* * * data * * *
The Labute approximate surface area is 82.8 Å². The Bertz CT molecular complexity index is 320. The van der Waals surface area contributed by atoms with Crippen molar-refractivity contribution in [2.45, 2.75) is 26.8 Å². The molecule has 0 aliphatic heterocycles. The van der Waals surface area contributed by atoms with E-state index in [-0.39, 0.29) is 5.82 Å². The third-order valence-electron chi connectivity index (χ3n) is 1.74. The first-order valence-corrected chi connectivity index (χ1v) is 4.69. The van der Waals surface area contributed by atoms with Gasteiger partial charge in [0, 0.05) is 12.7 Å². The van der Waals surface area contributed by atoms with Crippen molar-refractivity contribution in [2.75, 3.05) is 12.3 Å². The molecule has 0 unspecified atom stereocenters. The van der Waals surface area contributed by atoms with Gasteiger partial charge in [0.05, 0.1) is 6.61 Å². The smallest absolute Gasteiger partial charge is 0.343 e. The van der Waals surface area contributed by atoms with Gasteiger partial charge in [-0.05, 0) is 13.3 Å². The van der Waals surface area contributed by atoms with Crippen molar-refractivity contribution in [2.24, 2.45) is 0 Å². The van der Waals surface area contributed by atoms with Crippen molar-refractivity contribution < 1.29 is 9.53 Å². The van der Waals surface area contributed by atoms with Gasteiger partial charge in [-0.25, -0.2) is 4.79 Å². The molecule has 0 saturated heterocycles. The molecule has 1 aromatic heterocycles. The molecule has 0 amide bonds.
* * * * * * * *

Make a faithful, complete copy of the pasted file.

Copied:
The Labute approximate surface area is 82.8 Å². The Bertz CT molecular complexity index is 320. The van der Waals surface area contributed by atoms with Crippen molar-refractivity contribution in [2.45, 2.75) is 26.8 Å². The molecule has 0 aliphatic heterocycles. The van der Waals surface area contributed by atoms with E-state index in [-0.39, 0.29) is 5.82 Å². The third-order valence-electron chi connectivity index (χ3n) is 1.74. The first-order valence-corrected chi connectivity index (χ1v) is 4.69. The van der Waals surface area contributed by atoms with Gasteiger partial charge in [0, 0.05) is 12.7 Å². The van der Waals surface area contributed by atoms with Crippen molar-refractivity contribution in [2.75, 3.05) is 12.3 Å². The molecule has 0 unspecified atom stereocenters. The van der Waals surface area contributed by atoms with Gasteiger partial charge in [0.05, 0.1) is 6.61 Å². The smallest absolute Gasteiger partial charge is 0.343 e. The van der Waals surface area contributed by atoms with Gasteiger partial charge in [-0.05, 0) is 13.3 Å². The van der Waals surface area contributed by atoms with Crippen molar-refractivity contribution in [2.24, 2.45) is 0 Å². The van der Waals surface area contributed by atoms with Crippen molar-refractivity contribution < 1.29 is 9.53 Å². The van der Waals surface area contributed by atoms with Gasteiger partial charge in [-0.25, -0.2) is 4.79 Å². The molecule has 0 saturated heterocycles. The molecule has 1 aromatic heterocycles. The molecule has 0 amide bonds.